Microsporidia are eukaryotic organisms, producing spores of unique construction. All life cycle stages are intracellular. The cytology is of normal eukaryotic type with a few important specializations (Vavra 1976; Larsson 1986; Vavra and Larsson 1999). All life cycle stages lack mitochondria and the nuclei are either isolated or coupled as diplokarya. Further, the RNA is of prokaryotic type (Curgy et al. 1980;

Vossbrinck et al. 1987). While presporal stages, even to the specialist, are difficult to identify as microsporidia, the spores, which have a thick and complex spore wall and a unique infection apparatus, are so characteristic that with basic knowledge of the group it is normally no problem to recognize their microsporidian nature.

The infectious stage is the spore. Living spores of most microsporidia range in size between 1 and 5^m, but a small number of species produce larger spores (up to 40^m). The spore shape is, for most species, oval or pyriform, less commonly rod-like or spherical (Figure 11.1A-D). A small number of genera, like Cougourdella and Caudospora, have spores of unique shape for the genus. It is often possible to identify microsporidia to a genus using the spore shape in combination with the way the spores are produced (Larsson 1983b, 1988, 1999).

The spore wall is normally composed of three layers: an external more or less complex exospore, a median wide, seemingly structureless endospore containing chitin (Vavra 1976), and the internal plasma membrane (Figure 11.1C).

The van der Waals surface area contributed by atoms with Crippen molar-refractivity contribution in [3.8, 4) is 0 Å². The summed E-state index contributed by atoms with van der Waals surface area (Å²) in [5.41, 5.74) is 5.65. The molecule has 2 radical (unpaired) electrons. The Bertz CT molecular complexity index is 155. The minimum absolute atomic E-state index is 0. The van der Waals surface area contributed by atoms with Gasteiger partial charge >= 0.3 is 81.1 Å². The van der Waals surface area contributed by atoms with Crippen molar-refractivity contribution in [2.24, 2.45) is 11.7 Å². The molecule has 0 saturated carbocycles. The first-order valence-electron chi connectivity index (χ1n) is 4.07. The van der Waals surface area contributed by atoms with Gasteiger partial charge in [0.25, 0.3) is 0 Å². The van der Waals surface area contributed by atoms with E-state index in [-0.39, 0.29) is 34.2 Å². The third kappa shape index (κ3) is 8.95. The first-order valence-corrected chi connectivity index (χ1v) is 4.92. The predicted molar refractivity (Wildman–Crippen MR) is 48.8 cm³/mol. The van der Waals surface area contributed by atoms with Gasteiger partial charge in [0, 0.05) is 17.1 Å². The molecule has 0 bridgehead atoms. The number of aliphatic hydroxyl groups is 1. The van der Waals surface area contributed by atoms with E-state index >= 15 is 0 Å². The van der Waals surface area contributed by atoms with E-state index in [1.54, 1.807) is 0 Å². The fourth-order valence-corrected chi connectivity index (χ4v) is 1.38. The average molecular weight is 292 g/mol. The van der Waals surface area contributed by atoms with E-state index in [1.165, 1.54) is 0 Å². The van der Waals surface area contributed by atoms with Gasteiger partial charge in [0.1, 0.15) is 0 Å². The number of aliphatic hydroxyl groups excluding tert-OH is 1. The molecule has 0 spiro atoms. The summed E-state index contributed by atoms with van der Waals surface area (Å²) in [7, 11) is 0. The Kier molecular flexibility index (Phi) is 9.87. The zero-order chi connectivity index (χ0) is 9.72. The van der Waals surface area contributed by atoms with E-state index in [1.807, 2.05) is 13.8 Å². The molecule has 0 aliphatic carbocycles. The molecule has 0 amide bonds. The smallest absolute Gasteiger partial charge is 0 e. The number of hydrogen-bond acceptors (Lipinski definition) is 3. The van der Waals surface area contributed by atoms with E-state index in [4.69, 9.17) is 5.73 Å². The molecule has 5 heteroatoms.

The infection apparatus is composed of three components. The anterior half of the spore is occupied by a system of lamellae or sacs delimited by unit membranes (the polaroplast) (Figure 11.1C). The polaroplast is normally divided into two, or sometimes three, structurally different parts. It surrounds the anterior part of a long thread-like organelle (the polar filament) which is attached to an anchoring apparatus at the anterior pole of the spore. The filament proceeds straight backwards through the centre of the spore, approximately to the middle of the spore, while the posterior part usually is coiled up in one, or sometimes more, layers of coils in the posterior half of the spore (Figure 11.1C). The filament is composed of concentric layers of different electron density, and it is externally covered by a unit membrane which is continuous with the membrane component of the polaroplast. The width of the filament is either uniform from the anterior to the posterior end (isofilar filament) or the anterior part of the filament is wider (anisofilar filament, Figure 11.1C). All species belonging to the same genus have either isofilar or anisofilar filament. The third component of the extrusion apparatus is the posterior vacuole, a membrane-lined cavity at the posterior end of the spore.

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